How to Teach, and Why

My friend Patrick recently returned from three months in Vietnam, where he helped half a dozen students pass their English finals. It’s a wonderful story, on many levels, and it shows why the rest of the world is catching up to, and surpassing, the United States.

Pat was traveling solo, and solo travelers are easy to approach. Five or six times, he told me, 10-year-old children approached him in Hanoi and asked if he could help them take their final exam in English.

Young scholars in Hanoi. (Courthouse News photo)

Ten-year-old children in Vietnam are expected to be fluent in English. One of his students was in college, perfecting her knowledge. Others, young and adult, approached him on the street just for practice, and keep in touch by email.

For their final exam, 10-year-olds are instructed to approach a tourist and interview him or her in English. The student records the interview and turns in the recording as his or her final. Often, Pat said, the schoolteacher was there, filming the interview.

If the student passes — and it sounds like all of Pat’s did — the teacher sends the video and audio to the student’s parents, so they can be proud of their son or daughter.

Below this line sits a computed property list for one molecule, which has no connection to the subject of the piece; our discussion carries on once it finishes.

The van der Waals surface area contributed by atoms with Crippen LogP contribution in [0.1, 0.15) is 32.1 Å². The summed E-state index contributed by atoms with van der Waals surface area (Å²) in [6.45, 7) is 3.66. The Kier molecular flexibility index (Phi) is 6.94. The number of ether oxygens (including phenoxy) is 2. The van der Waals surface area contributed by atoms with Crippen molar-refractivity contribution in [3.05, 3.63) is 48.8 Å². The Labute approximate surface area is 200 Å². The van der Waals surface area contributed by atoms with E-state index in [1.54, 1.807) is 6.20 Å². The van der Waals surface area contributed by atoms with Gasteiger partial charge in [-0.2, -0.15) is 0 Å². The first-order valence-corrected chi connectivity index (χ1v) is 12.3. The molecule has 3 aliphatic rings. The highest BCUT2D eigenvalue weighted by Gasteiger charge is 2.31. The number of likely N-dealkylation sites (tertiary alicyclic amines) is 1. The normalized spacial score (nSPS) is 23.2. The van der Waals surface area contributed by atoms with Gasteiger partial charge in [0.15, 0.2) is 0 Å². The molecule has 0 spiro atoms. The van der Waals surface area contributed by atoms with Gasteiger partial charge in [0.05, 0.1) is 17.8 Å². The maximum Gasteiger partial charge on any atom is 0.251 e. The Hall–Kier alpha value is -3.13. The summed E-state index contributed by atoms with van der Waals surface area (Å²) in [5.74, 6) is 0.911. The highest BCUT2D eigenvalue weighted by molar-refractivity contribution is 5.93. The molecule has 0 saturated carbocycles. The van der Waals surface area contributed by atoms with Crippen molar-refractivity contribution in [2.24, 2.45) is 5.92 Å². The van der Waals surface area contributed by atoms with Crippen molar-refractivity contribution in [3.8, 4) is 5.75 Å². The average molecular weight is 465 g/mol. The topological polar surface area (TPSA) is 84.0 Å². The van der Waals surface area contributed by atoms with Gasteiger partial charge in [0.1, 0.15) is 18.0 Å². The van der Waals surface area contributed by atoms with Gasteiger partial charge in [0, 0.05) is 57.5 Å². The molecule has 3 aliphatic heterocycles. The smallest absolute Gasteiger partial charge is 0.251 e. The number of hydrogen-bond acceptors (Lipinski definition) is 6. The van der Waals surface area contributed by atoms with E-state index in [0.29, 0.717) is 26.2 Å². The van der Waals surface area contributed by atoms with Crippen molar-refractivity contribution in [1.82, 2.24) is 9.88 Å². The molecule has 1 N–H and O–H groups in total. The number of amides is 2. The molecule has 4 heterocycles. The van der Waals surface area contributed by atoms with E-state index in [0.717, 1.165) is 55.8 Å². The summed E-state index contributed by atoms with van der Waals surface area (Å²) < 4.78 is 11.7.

Pat’s students keep in touch with him with emails, some of which I have seen. For instance, this one, from an adult:

“Yesss! Happy New Year to you too. I came to my house from Friday to today and we have a small party. But we don’t take picture.

“I like so much for friendship with you. And hope meet you again soon.

“Now, I have a girlfriend. … I will send to her of hello’s you.

“This time, I’m lazy for learning English. … What do you do when you go to USA? I like the Democracy in America.

“Take care! ❤❤❤”

Now, imagine that a public school district anywhere in the United States told its community, and parents, and children, that the kids would all have to learn Spanish by age 10, and prove it by interviewing a Mexican on the street, and recording it, and submitting it as a final exam.

Can you imagine the outrage that would be unleashed? Even in south Texas, where most people speak Spanish anyway?

But imagine what would happen to a well-meaning schlub who suggested such a thing in any of our 50 states.

“You’re going to force my 10-year-old daughter to interview a Mexican? On the streets? In Spanish? Are you out of your mind, or a Communist? Or both?”

Imagine someone running for school board in Iowa or Kansas on such a platform. She’d have to hire armed guards.

But what’s wrong with that idea — excuse me — I mean, that “learning platform”?

(Go ahead, shoot me now, I don’t care.)

Pardon my jocosity. There is nothing funny about this. So far as language skills go, Vietnam’s education system is light years ahead of ours.

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